Somerleyton Hall Gardens are a feast for the eyes


At first glance, you might expect the gardens of this mansion to be as traditional as its Tudor façade. However, among the gardens of Kentwell Hall in the village of Long Melford, you’re likely to find anything from quirky sculptures to a model galleon. And if you happen to visit during one of their famous medieval recreation days, you will travel back in time and meet people going about their business, cooking, gardening and gossiping, Tudor-style.

There are seasonal walks in the spring when the woodlands on the Kentwell estate look particularly vibrant. Look out for the Celebration of Poppies in the Walled Garden. The hall and gardens are open on various days throughout the year, hosting many special events. One sight not to be missed is the ancient Yew trees with a modern hedge of ‘Pied Piper’ topiary.

Kentwell Hall and GardensLook out for the varied events taking place throughout the year at Kentwell and combine these with a visit to the gardens


The intricate, old-style gardens at Wyken Hall reflect the Elizabethan nature of the house itself. Take a wander through the grounds and you’ll find a knot garden, herb garden, nuttery, wildflower meadow, traditional kitchen garden and much more, all bursting with the colours of an English summer.

You’ll also find a critically acclaimed restaurant, vineyard and country market, making a visit to Wyken Hall an all year round great day out.

Gardens at Wyken HallWyken Hall Gardens are a hidden treasure in the Suffolk countryside


The Abbey Gardens in the heart of Bury St Edmunds is the perfect spot for enjoying peace and quiet whilst watching the world go by. The award-winning 14-acre park is on the site of a former Benedictine Abbey, the Abbey of St Edmund, once a powerhouse of medieval England. Free to wander, there is much to explore here: abbey ruins, sculptures, hidden garden ‘rooms’ and many quiet nooks and shady corners to picnic, read a book or sit in contemplation. Its eye-catching displays has earned its place as one of the region’s leading gardens to see and attracts an international audience.

St Edmundsbury Cathedral and Abbey GardensThe displays in Abbey Gardens in Bury St Edmunds are a forever changing delight


Nestled in the very heart of Constable Country in the Dedham Vale Area of Outstanding Natural Beauty, the RSPB Wildlife Garden is a buzzing haven for wildlife. It’s designed to show how we can all grow gardens that will appeal to bees, birds and other wildlife and look beautiful at the same time.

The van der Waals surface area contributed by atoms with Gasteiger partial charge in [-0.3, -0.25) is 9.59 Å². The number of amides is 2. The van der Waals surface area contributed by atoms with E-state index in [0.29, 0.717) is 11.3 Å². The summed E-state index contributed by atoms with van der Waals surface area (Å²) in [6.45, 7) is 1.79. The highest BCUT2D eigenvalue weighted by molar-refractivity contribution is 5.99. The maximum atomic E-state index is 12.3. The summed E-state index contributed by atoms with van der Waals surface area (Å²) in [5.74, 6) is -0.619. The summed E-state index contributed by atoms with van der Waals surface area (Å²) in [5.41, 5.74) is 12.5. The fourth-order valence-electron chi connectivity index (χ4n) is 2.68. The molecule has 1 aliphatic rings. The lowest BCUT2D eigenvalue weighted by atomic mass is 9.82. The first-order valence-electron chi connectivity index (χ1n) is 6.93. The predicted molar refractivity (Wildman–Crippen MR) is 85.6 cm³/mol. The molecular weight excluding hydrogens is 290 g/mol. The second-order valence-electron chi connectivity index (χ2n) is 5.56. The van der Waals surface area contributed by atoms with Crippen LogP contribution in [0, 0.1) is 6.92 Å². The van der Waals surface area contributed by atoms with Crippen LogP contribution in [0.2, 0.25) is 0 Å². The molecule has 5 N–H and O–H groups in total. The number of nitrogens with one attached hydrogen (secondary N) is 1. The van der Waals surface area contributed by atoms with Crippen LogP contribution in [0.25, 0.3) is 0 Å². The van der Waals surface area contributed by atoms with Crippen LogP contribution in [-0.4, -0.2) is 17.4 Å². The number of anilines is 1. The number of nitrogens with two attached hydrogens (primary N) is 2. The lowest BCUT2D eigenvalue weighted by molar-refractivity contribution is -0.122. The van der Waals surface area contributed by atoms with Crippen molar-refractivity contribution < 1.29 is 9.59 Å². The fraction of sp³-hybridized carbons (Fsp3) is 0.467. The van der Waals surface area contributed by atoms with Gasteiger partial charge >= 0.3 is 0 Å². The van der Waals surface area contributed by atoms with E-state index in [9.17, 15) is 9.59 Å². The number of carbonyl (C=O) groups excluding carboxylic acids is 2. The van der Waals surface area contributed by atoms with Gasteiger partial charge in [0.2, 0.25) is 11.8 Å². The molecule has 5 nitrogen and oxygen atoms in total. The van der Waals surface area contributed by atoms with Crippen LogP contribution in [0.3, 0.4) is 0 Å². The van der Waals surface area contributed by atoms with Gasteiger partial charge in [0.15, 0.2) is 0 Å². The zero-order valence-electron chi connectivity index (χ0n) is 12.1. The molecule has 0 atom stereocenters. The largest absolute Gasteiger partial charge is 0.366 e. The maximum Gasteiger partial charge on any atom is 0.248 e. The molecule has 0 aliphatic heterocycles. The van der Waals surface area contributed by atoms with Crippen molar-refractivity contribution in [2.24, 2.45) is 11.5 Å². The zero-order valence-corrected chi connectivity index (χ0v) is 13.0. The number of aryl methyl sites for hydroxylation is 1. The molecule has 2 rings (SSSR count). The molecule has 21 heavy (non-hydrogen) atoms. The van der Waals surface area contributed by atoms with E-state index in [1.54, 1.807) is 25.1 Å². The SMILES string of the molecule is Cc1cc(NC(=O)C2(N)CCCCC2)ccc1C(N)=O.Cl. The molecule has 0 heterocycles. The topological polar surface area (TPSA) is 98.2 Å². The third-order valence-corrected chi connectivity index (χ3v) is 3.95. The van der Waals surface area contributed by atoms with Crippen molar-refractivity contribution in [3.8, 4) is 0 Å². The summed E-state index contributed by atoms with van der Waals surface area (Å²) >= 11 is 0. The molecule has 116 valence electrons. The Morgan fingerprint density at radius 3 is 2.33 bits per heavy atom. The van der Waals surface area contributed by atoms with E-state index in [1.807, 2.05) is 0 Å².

The garden is free to enter and RSPB volunteers are on hand to answer questions about the different shrubs and flowers (and bee houses!). Leave enough time to walk up the lane to see Willy Lott’s House and Flatford Mill, where artist John Constable painted one of his most famous pieces, The Hay Wain (1821). Follow that will a walk through the surrounding countryside, so beloved by Constable.


Nature lovers will find Nowton Park, near Bury St Edmunds, fascinating, not least for its vivid display of daffodils that burst into life each spring. The park consists of over 200 acres of West Suffolk countryside and encompasses a unique arboretum; home to eucalyptus from Australia, paperbark maple from China and Kentucky coffee trees from North America. The China region is authentically rich in bamboo, whilst a Native American totem pole forms part of the North American region, carved from red cedar.

A substantial play area is also sure to keep the children occupied, along with the numerous paths that are ideal for cycling. A perfectly clipped hedge maze, designed in the shape of an oak tree and consisting of 2,500 hornbeam trees and over two miles of hedging, is also bound to keep you entertained for an hour or two!


Urban Jungle is an experience like no other! With a level of exoticism and quirky inspiration, it attracts visitors from far and wide, searching for something alternative, and simply not found in the traditional garden centre. Dominated by giant cacti, larger-than-life plants, and unusual species, Urban Jungle make their food just as fascinating as their plants. The Bohemian surroundings, which are perfect for socialising, serve up specialities made from their Edible Jungle. Lose yourself amongst the Olive trees, grasses, ferns, cacti and succulents to name just a few.